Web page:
Finally, in accordance with FIG. 10, an optimal cooling process is initialized, indicated by the dashed lined arrow B, and subsequently, as can be seen in FIG. 11, the electrode 52 is removed. The contact plug 30 now has a securely embedded wire 20 in the welding sleeve 10. It was shown that no measurable contact resistance occurred between the contact plug 30 and the wire 20, although the method in accordance with the invention can treat materials that cannot be welded since the contact occurs using mounting whereby the energy induced in the system and its thermal influence benefit the method described here.

FIG. 12 shows a variant where the wire 20 is mounted in solid material 60 which means that some of the solid material overtakes the function of the contact element which in the embodiment shown in FIGS. 1 to 11 was embodied by the contact plug 30. The wire 20 lies loosely in a corresponding groove and is then mounted with the solid material as an electrode is lowered as seen in FIG. 4.

FIG. 13 shows a number of possible groove 40 shapes. The floor x of the groove 40 can be convex or concave, be a straight line or scalloped or fitted with serrations. The same applies to the groove side walls y which are placed vertically to the floor x leaning outwards or inwards and which may have different surface structures. In lengthwise direction z from the groove 40 variants of designs are possible, such as the shown concave shape with and without serrations, a straight design or an irregular profile or a convex shape. Similarly, the groove radius r and the groove edge q can have a variety of different designs. The representations in the figures are merely examples.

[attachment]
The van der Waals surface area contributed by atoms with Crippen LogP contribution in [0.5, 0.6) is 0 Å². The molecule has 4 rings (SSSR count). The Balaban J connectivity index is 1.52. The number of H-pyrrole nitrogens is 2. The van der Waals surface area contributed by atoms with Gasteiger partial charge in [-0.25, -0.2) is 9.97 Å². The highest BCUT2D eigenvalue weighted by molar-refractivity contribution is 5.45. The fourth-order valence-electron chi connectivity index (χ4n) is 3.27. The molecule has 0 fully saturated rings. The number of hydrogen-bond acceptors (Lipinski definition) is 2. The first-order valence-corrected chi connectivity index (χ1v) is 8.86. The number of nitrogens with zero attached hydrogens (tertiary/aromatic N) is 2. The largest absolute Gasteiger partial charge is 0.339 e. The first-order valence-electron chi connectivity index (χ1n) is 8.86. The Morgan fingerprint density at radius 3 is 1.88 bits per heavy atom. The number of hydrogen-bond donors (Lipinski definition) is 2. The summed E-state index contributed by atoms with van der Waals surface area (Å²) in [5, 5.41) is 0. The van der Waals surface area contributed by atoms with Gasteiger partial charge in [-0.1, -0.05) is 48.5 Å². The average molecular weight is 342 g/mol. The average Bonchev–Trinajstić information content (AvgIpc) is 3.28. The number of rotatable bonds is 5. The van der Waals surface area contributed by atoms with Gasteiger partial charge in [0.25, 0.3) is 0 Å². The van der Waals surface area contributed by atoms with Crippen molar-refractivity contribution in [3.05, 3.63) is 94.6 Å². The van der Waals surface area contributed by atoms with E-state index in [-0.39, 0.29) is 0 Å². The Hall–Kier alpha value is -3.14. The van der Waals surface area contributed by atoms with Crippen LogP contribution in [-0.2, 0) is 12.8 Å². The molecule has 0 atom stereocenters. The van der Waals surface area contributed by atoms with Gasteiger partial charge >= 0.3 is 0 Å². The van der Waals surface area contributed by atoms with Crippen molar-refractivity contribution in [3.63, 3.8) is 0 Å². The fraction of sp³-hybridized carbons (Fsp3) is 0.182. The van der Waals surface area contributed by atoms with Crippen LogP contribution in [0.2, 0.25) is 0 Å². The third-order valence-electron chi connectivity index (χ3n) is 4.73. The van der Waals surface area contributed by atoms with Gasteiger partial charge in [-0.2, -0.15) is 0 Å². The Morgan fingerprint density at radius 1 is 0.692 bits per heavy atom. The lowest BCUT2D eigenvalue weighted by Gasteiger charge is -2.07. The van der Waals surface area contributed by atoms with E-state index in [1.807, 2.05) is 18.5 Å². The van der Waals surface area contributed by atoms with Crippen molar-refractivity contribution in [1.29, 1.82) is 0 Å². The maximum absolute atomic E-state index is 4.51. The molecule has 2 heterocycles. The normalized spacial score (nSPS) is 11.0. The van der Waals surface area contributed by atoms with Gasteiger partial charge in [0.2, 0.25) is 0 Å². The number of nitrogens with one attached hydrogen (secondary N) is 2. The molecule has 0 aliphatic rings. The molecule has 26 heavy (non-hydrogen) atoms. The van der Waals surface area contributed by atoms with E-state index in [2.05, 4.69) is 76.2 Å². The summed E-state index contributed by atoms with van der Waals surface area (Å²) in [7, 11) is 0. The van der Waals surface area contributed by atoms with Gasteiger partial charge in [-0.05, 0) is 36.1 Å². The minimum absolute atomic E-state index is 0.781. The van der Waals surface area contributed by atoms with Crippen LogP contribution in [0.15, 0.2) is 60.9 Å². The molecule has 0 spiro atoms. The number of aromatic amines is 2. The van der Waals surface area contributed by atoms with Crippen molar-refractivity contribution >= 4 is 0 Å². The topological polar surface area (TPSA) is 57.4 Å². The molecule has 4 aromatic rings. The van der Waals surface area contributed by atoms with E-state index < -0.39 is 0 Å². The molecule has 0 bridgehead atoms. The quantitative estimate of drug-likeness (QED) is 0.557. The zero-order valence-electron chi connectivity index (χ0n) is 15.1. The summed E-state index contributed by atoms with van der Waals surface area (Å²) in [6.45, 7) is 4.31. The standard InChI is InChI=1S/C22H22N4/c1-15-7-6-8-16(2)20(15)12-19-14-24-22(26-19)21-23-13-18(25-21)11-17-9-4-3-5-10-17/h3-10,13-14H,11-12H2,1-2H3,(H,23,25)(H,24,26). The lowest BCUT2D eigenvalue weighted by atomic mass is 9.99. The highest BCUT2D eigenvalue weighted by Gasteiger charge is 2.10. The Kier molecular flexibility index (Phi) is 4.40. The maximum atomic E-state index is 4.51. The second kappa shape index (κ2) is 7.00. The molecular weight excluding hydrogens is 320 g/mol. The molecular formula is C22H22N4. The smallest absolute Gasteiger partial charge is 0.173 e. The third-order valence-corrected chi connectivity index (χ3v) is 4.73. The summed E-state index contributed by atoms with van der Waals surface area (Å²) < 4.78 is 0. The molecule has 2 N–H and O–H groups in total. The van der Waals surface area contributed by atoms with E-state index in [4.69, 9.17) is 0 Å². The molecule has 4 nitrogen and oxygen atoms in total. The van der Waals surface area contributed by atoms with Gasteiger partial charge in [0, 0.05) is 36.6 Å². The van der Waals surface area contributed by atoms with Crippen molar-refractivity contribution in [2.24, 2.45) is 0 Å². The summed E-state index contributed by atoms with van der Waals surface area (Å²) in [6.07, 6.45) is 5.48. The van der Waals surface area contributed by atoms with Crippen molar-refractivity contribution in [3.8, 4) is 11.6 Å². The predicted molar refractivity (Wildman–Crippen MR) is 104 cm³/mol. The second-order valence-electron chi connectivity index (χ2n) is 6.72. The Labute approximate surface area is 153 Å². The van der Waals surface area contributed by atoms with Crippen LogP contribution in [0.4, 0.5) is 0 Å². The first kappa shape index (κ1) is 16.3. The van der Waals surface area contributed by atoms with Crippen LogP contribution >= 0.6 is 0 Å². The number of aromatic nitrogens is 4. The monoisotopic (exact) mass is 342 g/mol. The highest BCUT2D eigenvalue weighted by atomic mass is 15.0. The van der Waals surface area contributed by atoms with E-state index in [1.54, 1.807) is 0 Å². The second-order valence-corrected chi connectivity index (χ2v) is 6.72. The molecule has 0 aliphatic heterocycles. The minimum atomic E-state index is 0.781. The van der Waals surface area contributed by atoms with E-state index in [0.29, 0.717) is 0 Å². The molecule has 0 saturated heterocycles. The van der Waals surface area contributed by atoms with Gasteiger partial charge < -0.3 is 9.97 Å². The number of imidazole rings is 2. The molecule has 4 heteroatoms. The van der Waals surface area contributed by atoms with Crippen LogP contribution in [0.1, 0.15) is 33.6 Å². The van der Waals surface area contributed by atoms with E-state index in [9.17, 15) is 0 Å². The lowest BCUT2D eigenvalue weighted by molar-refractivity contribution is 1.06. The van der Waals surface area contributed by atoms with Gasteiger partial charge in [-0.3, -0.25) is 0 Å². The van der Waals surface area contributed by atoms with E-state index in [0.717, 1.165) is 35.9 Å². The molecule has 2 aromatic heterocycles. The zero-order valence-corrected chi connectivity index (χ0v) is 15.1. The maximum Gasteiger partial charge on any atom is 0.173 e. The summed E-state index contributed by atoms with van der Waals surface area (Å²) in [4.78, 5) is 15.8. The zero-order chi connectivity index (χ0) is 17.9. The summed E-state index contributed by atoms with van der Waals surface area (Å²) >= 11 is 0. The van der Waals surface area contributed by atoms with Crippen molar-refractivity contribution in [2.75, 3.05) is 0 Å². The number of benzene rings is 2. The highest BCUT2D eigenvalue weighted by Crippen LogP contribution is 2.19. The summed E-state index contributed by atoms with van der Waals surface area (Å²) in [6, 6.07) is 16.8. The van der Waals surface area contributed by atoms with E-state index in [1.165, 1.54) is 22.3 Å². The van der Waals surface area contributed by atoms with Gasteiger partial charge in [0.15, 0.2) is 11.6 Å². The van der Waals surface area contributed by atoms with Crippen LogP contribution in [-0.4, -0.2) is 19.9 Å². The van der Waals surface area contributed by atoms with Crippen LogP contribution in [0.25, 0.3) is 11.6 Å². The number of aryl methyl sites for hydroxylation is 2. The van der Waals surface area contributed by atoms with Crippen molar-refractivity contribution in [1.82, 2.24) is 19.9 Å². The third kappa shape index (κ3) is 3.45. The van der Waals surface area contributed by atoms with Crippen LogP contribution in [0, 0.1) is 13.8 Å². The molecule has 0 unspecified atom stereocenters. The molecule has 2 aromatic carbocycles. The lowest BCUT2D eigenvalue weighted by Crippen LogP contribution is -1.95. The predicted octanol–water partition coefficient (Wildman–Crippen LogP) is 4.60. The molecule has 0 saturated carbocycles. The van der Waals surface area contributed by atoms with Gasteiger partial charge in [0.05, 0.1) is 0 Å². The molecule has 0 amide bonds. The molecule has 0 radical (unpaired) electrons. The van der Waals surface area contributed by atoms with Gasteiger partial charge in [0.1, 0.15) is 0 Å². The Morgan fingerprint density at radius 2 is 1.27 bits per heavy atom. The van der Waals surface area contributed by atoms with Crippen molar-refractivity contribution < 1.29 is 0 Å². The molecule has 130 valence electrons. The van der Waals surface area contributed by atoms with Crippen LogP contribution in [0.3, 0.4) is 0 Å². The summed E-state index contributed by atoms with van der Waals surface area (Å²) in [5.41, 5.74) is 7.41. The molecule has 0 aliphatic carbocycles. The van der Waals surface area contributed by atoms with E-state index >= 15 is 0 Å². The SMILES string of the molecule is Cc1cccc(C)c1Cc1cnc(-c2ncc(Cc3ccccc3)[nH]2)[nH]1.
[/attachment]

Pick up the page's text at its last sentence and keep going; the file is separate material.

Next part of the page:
Finally, FIG. 14 shows variants of possible shapes for the fork studs 42, 44. The inner surface of the fork studs—here only fork stud 42 is shown—are adapted to suit the shape of the desired groove shape 40. The exterior surface of the fork stud 42 can have a wide variety of shapes depending on the conditions of the surrounding area and on the bending behavior of the fork stud 42 material. The representations in figure (a) are cross-sectional views that show that a fork stud, for example, can have a concave cross-section or different thicknesses such as seen in FIGS. (1) and (2), it can be right-angled as shown in FIG. (3) or it can be turned away from the groove as shown in FIG. 4) or as shown in FIG. (5). The exposed end of the fork studs do not have to be horizontal but could also lean towards or away from the groove as seen in FIGS. (6) and (7). Figure (b) shows a top view of the face of the fork stud which, as can be seen in the representations in FIGS. (8), (9) and (10), can have an irregular contour.

Combinations of all the described shapes are possible. FIG. 15 shows a grinding pattern of a contact point manufactured with the method in accordance with the invention. The fork studs of the contact point are shaped like a tulip due to the mechanical and electric deformation which has embedded the wire 20.

The characteristics of the invention revealed in the above description, in the drawings, as well as in the claims could be significant for the realization of the invention individually as well as in any combination.

Patent Citations
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Non-Patent Citations
Reference
1International Search Report dated Oct. 7, 2005.
Classifications
U.S. Classification29/867
International ClassificationH01R43/04, H01R4/02, H01R43/02
Cooperative ClassificationH01R43/0207, H01R4/023, H01R43/0228, H01R43/04
European ClassificationH01R43/02B
Legal Events
DateCodeEventDescription
Apr 24, 2014FPAYFee payment
Year of fee payment: 4
Jan 11, 2008ASAssignment
Owner name: FRIATEC AKTIENGESELLSCHAFT, GERMANY
Free format text: ASSIGNMENT OF ASSIGNORS INTEREST;ASSIGNORS:HEINZEL, ANDRE;HOJENSKI, ANDREAS;REEL/FRAME:020356/0559;SIGNING DATES FROM 20071220 TO 20080108
Free format text: ASSIGNMENT OF ASSIGNORS INTEREST;ASSIGNORS:HEINZEL, ANDRE;HOJENSKI, ANDREAS;SIGNING DATES FROM 20071220 TO 20080108;REEL/FRAME:020356/0559